Review: Secret Service needs outsider as leader
WASHINGTON (AP) -- The Secret Service is an "insular" agency that needs a new director hired from the outside, according to former government officials tasked with examining the embattled agency after a man with a knife stormed the White House.
An executive summary of the review released Thursday by the Homeland Security Department also concluded that the Secret Service needs more uniformed officers and plain clothes agents, better fencing at the White House and more training for officers.
"The next director will have to make difficult choices, identifying clear priorities for the organization and holding management accountable for any failure to achieve those priorities," the group wrote after interviewing 50 Secret Service employees. "Only a director from outside the (Secret) Service, removed from organizational traditions and personal relationships, will be able to do the honest top-to-bottom reassessment this will require."
Homeland Security Secretary Jeh Johnson said in a statement that the recommendations are "astute, thorough and fair."
Many of the proposed changes have been recommended before, including some that date to the Warren Commission Report, which detailed the government investigation into the assassination of President John F. Kennedy. Johnson said Thursday the recommendations can't fall by the wayside this time.
The panelists were former Obama administration Associate Attorney General Tom Perrelli; former Deputy Attorney General Mark Filip, who served during Bush's term; Danielle Gray, a former assistant to the president for President Barack Obama; and Joe Hagin, deputy chief of staff for operations during the Bush administration.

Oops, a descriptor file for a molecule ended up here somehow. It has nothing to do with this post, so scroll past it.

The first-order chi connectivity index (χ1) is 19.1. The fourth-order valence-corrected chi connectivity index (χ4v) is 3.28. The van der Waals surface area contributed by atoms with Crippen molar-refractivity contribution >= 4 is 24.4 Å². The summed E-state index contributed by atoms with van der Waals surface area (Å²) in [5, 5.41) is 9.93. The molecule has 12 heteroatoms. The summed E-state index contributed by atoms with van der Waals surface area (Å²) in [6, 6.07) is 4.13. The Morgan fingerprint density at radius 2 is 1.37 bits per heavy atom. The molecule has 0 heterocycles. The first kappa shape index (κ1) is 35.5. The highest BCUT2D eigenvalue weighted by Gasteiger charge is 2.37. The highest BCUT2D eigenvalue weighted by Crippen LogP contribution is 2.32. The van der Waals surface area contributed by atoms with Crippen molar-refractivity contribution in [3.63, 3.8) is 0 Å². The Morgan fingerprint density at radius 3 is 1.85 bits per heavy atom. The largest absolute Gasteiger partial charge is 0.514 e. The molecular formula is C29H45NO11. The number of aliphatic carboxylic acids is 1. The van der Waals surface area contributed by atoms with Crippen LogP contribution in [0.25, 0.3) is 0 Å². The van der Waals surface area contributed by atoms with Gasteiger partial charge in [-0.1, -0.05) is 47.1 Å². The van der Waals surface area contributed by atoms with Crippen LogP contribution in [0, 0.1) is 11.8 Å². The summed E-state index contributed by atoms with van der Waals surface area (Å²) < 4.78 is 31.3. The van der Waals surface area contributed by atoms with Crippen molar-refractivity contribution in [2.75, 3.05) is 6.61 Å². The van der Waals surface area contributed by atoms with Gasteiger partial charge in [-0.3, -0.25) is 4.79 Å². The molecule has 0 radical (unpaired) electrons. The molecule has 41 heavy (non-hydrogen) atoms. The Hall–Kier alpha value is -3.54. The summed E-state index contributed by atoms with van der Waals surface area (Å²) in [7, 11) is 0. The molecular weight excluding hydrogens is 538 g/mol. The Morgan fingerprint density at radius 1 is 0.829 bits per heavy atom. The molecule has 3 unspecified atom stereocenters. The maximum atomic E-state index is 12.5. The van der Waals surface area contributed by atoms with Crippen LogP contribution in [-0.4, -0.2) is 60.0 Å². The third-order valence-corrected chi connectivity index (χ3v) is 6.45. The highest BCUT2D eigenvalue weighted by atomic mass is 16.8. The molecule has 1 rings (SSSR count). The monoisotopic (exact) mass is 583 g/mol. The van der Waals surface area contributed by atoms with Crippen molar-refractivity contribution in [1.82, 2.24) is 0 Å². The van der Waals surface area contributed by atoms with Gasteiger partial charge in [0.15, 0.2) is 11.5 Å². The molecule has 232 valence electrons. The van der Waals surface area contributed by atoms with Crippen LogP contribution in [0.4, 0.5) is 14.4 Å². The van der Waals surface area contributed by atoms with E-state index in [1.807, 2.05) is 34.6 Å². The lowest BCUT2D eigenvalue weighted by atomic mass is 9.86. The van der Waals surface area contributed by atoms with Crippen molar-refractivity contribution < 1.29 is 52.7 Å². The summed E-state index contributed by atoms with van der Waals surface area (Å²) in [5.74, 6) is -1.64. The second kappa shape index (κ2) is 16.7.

This was the second critical report of the agency and its operations in as many months following the Sept. 19 incident, in which a Texas Army veteran armed with a small knife was able to climb over a White House fence and run deep into the executive mansion before being subdued. In November, an internal review concluded that training, poor staffing and a series of missteps contributed to the breach.
Among the mistakes made were that officers had believed that thick shrubbery would stop the intruder from making into the building.
Julia Pierson was forced to resign as director a day after testifying about the White House breach. Retired Secret Service Agent Joseph Clancy has been acting director since shortly after Pierson's ouster.
The independent panel also concluded that training and lack of staffing was also a serious problem for presidential security. The panel recommended hiring at least 85 agents and 200 uniformed officers. They also recommended that uniformed officers should spend at least 10 percent of their time training. Current staffing levels only allowed for about 25 minutes of training in 2013, the panel said.
The panel also suggested replacing the 7 1/2-foot fence around the 18-acre White House complex, although they declined "to say precisely what the optimal new fence should look like."
The panel made more than 19 recommendations, though many of those directly related to security were deemed classified and not included in the summary.
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